Toward the end of his life, Josef von Sternberg choreographed a victory lap. He had not made a film in more than a decade—that was the remarkable 1953 The Saga of Anatahan, which hardly anyone had seen—and the reputations of his legendary films with Marlene Dietrich were either riven by controversy (Susan Sontag reduced them to a species of camp) or hoist on the petard of sentimentality, thanks to a long siege of Dietrich concerts that made audiences tear up to “Falling in Love Again,” in tribute to the valiant German beauty who had allied with the Allies and helped to shore up the home front. So he reasserted himself in a 1965 memoir, Fun in a Chinese Laundry, named for an 1896 Edison film he found amusing, though he might just as well have called it Bull in a China Shop, to underscore the disdainful rage he had nurtured over the years (no slight was too slight to repeat and reprove), swaddled in a world-weary grandiloquence, alternating fierce intelligence with cavalier baloney. He launched his own postpublication tour, vainly trying to appear modest in the face of wintry adoration, even demonstrating his unique way of lighting a camera shot on a couple of television shows. On Swedish TV, the host reminded him that the Swedish actor Warner Oland had worked for him. Von Sternberg’s instant response was to recall that it took Oland two dozen takes to correctly deliver the line “Good morning,” then reconsidered and added that he was a nice man who did everything he was told to do. He placed a high value on obedience.
Perhaps the dreariest thing you can do as prelude to viewing and reviewing the six masterworks collected in this set, each restored to a gleam redolent of that with which it premiered almost nine decades ago, is to spend too much time in the constricted ambit of their maker’s narcissism. Yet it is worth keeping in mind that the overarching theme of Fun in a Chinese Laundry is his inflexible insistence that a film is the work of one solitary artist, Herr Director, and that those who labor on his behalf are technicians or empty vessels, recruited to realize his vision.
Von Sternberg (the von originated as promotional affectation) doesn’t argue for mere auteurism, a term he would surely find useless in a world in which nearly every director with a style or a theme or even a body of work is presumed to be the author of his or her films and every film is automatically credited to its director. His preferred filmmaking metaphor was not captain and crew but puppeteer and puppets, or sculptor and clay, or painter and paint. He wore jodhpurs and carried a cane and dictated the shots (he ultimately joined the American Society of Cinematographers and removed the middleman), cutting (his films often lack credits for editing), art direction, costumes, and performances. He demanded compliant actors, men and women who posed just so and recited just so. When he writes, “This is not meant to be a denunciation of an actor,” prepare rather for an evisceration: “One who passes himself off as the most eloquent of men cannot grapple with a single sentence unless he reads it as if each sound were meant to be rolled around the gums like caviar.” As to writers, he resorts to misdirection or neglect: Jules Furthman wrote or cowrote at least nine of his films yet doesn’t rate a wave of the hand in Fun in a Chinese Laundry.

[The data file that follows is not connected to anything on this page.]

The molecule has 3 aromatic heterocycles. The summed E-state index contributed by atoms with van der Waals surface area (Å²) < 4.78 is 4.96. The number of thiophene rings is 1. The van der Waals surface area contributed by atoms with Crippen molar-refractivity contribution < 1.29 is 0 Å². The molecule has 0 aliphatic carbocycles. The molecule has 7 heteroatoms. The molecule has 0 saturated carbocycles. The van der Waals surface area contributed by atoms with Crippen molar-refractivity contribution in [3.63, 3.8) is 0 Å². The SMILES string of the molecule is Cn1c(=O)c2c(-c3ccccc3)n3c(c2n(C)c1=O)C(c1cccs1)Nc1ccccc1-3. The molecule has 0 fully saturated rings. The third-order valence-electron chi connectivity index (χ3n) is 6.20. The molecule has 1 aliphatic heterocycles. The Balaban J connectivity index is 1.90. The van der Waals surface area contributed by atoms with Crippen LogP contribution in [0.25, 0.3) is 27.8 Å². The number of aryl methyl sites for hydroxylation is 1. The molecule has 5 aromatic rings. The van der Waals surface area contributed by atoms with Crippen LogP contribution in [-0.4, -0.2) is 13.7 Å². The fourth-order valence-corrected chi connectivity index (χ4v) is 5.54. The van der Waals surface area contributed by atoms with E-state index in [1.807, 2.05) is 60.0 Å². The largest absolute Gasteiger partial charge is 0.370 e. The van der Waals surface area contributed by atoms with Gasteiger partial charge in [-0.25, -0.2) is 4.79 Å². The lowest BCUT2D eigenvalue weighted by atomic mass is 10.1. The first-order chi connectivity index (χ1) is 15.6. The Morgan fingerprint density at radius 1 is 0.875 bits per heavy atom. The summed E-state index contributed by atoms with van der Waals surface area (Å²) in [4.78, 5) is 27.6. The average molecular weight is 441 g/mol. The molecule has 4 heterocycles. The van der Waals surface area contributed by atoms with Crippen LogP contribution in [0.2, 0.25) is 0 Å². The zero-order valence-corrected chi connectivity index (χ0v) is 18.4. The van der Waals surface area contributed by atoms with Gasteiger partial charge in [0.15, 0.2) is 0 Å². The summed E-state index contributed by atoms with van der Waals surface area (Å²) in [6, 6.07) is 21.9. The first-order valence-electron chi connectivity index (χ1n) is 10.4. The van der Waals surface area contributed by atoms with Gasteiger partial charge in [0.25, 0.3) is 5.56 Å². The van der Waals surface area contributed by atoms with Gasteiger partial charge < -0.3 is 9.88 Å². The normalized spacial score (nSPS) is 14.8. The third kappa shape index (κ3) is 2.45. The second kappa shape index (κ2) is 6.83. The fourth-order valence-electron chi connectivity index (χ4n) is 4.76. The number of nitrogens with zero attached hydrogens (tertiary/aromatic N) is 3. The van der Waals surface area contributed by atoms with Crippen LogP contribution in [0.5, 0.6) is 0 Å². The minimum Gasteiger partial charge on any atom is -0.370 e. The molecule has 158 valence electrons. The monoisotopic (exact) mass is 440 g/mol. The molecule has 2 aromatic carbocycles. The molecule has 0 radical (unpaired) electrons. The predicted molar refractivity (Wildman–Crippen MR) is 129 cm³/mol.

It goes without saying that he couldn’t exist today, when directors depend on actors to create characters, and when actors routinely boast of resenting and refusing direction. For that matter, he should not have existed in the studio era either. And yet he did. The miracle of Josef von Sternberg is that for eight years, from 1927 to 1935, from the climax of the silent era through the evolution of sound, he had carte blanche (despite the restrictions of censorship and budget) to make pictures so demonstrably the work of a visionary artist that the most frequent objections focus on his aestheticism. He made movies as though they were a fine art, and they made lots of money. Until they didn’t, at which point his studio, Paramount, hustled him out the door. Even visionaries must be team players, and von Sternberg was a team of one. Still, however much we bristle at his arrogance, his films justify the worst of it, because there is nothing else like them in all of cinema—particularly the six pictures he made with Dietrich on Hollywood soundstages: erotic fairy tales where sex and love square off against infidelity and suspicion, and prostitution of one kind or another is pervasive (as who would know better than a film director). These films assault the senses and tease the brain. They are ageless works of art improbably produced during the Depression. Each generation discovers them anew because they continue to startle; they are tenaciously modern.